S: Tom was a joy to meet and chat to – even though we are from different disciplines him a designer and me a Company Stage Manager we share the current freelance situation of having our year of work cancelled, postponed or suspended. Tom arrived to the venue on his bike – big tick. This was one of the instructions on our ticket information, it asked if you can avoid public transport please do. We were given an allocated 15min window to enter the building, Queuing was Orderly and quick. While we were in the queue a FOH team member asked us scan a Q code and fill in our track and trace details, Tom did this easily, mine came up with a fault and would not let me advance past entering my birthday. The couple ahead of us had the same issue. We were scanned by a thermal camera to have our temperature taken and passed through to the foyers via doors that had anti bacterial casings on the handles. There were plenty of FOH staff on hand to answer questions all wearing masks and very clear social Distancing markings to follow on the floor. Walking in to the auditorium was a strange feeling – the unsold seats were marked with big crosses. Full empty rows between audience members and empty seats either side of people. There were 6 people in our row including us. Please to see an at seat drinks service, which meant if you didn’t want to wonder to the bar you did not have to.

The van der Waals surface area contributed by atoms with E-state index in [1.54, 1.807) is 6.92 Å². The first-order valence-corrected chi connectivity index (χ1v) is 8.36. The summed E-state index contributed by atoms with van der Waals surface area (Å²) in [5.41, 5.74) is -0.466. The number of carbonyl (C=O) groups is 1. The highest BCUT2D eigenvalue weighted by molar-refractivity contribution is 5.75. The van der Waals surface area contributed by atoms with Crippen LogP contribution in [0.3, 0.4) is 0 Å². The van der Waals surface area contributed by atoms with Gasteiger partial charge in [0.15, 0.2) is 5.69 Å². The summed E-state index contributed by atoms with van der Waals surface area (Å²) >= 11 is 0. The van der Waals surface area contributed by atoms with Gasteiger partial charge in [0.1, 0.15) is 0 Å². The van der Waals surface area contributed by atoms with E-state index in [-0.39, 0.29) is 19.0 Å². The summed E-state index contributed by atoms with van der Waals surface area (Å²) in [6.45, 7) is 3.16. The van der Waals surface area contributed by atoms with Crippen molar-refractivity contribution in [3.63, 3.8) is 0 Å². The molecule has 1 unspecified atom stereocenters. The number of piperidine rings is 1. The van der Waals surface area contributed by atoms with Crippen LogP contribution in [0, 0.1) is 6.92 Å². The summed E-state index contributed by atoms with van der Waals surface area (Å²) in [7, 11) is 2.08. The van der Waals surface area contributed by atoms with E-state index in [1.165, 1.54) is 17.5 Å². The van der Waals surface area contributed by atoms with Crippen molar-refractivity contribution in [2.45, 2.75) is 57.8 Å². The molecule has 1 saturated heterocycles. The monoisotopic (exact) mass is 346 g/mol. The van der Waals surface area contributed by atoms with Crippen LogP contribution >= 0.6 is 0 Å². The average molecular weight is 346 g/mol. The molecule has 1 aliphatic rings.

Onstage was a spread out Band set up in a black box. I was immediately impressed by the size of the stage. Beverly Knight’s performance was extraordinary – she and her band were clearly was enjoying performing for a live audience.
What did you talk about?
T: Shared love of Scottish theatre scene and the musicals of Forbes Masson (well due for a revival !) how the atmosphere felt really strange, especially as the masks hid our reactions. The general absence of diversity in the auditorium was also very apparent. We both enjoyed watching Trevor Nunn’s reactions to the event!!
S: We discovered a mutual love of the Scottish Theatre scene, I did my growing up there and Tom designed some of the best things I saw. We talked about the strangeness of masks – Tom’s glasses steaming up was a good talking point. There was a shared acknowledgement that we really had little to complain about as Keyworkers have been wearing masks to work for months.